This day ten years ago we all watched on in horror as events unfolded in New York. I cried all day that day. But my tears were for a number of reasons. As the towers were coming down, I was being rushed to hospital in early labour with my third child. I’d had two miscarriages that year so going into labour at 25 weeks was one of the scariest experiences of my life.
There was a strange atmosphere in the hospital. On one hand, there were tears of joy as mothers were being wheeled from the labour ward with their newborns in their arms. In complete contrast, little groups of people had begun to gather around the televisions, gasping in horror as the footage unfolded.
A doctor checked me out and confirmed I was indeed in labour. I was gutted. I was admitted to a ward and everything was explained to me. They gave me medication to try to slow down the contractions. That was good, wasn’t it? If they could slow them down, maybe they could get them to stop. Then they gave me an injection to develop the baby’s lungs. That didn’t feel so good. They were expecting I’d probably deliver the baby soon. A midwife came in to talk to me and to warn me what to expect from a baby so premature. It wasn’t good.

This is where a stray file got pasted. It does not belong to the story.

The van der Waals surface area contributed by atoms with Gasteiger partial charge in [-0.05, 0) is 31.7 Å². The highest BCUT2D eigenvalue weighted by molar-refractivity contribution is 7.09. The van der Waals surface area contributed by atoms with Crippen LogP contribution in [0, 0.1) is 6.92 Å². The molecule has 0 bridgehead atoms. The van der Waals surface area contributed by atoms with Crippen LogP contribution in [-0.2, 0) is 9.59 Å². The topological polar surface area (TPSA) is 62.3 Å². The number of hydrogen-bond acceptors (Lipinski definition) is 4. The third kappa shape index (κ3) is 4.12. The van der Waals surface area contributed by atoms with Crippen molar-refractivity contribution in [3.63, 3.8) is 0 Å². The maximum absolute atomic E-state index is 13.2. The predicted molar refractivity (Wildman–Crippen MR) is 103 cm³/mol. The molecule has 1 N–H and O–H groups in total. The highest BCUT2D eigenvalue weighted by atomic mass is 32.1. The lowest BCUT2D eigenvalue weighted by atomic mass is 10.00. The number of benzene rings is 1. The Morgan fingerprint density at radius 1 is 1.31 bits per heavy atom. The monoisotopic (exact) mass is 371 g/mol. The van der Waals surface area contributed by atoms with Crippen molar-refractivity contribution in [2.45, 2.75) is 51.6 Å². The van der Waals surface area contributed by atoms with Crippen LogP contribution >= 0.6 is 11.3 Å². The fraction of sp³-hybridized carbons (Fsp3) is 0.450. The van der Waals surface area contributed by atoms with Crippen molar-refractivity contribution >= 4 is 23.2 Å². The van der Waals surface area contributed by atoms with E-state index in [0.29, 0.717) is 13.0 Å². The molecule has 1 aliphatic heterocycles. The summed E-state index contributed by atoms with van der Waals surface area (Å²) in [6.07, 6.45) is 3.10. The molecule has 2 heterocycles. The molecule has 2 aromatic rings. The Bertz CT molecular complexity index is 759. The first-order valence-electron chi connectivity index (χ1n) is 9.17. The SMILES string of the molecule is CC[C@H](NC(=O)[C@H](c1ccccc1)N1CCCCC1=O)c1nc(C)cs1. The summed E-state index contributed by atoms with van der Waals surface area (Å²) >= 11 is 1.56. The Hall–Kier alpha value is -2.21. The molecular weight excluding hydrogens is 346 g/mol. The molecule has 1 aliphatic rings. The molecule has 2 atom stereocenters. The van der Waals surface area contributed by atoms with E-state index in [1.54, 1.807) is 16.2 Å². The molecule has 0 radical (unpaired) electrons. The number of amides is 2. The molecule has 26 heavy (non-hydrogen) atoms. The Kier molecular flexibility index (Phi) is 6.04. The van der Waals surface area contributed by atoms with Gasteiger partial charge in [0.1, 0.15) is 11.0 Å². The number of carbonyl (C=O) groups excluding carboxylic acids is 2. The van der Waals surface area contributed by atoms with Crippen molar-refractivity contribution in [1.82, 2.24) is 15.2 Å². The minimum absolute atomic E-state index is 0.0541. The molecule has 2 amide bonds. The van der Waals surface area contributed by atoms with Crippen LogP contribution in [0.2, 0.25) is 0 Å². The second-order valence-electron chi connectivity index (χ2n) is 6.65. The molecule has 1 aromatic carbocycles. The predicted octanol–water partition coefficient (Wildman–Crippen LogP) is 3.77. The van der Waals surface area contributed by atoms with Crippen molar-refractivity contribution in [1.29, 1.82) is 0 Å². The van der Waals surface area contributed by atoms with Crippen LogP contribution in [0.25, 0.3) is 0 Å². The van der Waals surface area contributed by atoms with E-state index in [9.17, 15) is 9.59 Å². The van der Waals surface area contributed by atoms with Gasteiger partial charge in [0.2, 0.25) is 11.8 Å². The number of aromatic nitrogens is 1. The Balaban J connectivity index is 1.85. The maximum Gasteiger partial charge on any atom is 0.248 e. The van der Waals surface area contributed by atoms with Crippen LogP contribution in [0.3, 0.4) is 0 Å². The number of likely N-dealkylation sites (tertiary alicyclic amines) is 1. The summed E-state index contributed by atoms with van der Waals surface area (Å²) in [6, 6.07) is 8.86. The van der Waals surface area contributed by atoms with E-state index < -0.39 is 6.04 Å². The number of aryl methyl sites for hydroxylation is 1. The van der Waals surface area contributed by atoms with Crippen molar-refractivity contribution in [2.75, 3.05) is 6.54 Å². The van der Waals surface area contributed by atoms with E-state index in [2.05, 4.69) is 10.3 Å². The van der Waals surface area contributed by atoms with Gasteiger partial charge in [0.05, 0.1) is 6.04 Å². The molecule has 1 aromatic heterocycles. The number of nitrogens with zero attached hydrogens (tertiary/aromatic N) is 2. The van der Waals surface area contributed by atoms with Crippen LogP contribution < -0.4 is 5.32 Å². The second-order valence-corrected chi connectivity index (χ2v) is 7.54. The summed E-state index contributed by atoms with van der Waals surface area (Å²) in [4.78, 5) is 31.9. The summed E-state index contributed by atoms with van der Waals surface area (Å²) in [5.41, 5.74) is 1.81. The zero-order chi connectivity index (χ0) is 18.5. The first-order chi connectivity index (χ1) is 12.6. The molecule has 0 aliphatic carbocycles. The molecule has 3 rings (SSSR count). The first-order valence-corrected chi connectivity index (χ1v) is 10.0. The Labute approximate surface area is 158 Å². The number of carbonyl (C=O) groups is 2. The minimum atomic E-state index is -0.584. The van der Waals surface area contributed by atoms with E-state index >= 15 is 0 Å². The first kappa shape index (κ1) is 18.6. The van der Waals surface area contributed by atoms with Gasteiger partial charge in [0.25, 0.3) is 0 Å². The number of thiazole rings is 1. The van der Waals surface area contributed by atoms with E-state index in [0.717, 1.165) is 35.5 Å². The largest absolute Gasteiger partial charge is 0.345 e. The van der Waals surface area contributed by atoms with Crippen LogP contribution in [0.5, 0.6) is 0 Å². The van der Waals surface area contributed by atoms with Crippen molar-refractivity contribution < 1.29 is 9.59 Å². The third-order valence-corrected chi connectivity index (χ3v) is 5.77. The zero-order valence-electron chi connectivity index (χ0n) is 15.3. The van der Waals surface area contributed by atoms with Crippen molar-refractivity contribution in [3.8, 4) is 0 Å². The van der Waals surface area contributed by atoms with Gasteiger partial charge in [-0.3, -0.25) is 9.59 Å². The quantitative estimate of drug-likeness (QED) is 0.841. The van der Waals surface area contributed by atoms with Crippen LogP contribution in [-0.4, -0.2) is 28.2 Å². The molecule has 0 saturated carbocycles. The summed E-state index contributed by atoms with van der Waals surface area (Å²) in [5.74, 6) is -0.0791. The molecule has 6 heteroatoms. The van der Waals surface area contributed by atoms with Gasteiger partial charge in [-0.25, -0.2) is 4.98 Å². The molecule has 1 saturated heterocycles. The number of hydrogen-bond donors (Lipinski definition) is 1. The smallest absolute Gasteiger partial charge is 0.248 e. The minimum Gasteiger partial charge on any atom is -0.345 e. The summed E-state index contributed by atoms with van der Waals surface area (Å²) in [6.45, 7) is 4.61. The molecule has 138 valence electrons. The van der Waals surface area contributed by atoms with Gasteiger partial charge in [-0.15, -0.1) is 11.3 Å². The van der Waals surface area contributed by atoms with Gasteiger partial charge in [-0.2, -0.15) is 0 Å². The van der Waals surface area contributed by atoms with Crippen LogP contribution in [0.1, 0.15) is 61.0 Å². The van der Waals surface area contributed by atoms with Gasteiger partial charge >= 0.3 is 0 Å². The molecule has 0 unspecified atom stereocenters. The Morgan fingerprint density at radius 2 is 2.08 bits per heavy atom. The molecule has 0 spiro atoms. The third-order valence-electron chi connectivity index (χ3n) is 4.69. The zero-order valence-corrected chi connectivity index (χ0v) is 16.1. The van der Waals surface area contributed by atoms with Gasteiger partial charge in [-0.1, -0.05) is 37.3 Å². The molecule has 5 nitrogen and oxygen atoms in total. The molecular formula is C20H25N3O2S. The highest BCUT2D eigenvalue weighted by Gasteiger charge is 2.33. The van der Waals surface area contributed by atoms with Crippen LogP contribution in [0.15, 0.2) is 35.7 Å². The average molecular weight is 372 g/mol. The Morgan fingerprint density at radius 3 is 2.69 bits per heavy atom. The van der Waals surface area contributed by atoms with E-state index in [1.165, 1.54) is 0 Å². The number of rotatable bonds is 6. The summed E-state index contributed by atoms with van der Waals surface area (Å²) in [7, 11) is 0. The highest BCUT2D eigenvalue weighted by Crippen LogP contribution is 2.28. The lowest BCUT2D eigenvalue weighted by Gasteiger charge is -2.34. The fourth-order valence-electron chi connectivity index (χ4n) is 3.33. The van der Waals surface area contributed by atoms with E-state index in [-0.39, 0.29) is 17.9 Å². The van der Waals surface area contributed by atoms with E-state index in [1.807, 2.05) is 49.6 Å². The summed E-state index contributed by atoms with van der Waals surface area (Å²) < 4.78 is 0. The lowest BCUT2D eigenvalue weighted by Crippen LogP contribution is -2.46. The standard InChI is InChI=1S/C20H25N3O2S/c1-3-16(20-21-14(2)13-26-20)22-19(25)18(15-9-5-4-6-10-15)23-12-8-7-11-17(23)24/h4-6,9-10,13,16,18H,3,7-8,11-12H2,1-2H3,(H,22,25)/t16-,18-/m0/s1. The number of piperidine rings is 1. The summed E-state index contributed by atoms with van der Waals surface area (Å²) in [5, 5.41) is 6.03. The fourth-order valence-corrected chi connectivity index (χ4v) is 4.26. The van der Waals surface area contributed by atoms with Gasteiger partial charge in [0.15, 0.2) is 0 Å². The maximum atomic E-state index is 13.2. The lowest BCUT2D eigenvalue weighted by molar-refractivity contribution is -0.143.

My contractions continued through the evening and night as I lay in bed and watched one of the most awful tragedies I’d ever seen. I cried for all those innocent people killed and wounded. I cried for the families who were waiting for news of their loved ones. I cried for myself. Then I cried from guilt. Surely I shouldn’t feel sorry for myself on the day the world will never forget?
For me, a miracle happened. The bleeding eased. The contractions stopped. The scan showed my baby was happy and settled and didn’t seem to want to make an appearance any more. I got lucky. Not so for the victims of 9/11. May we never forget.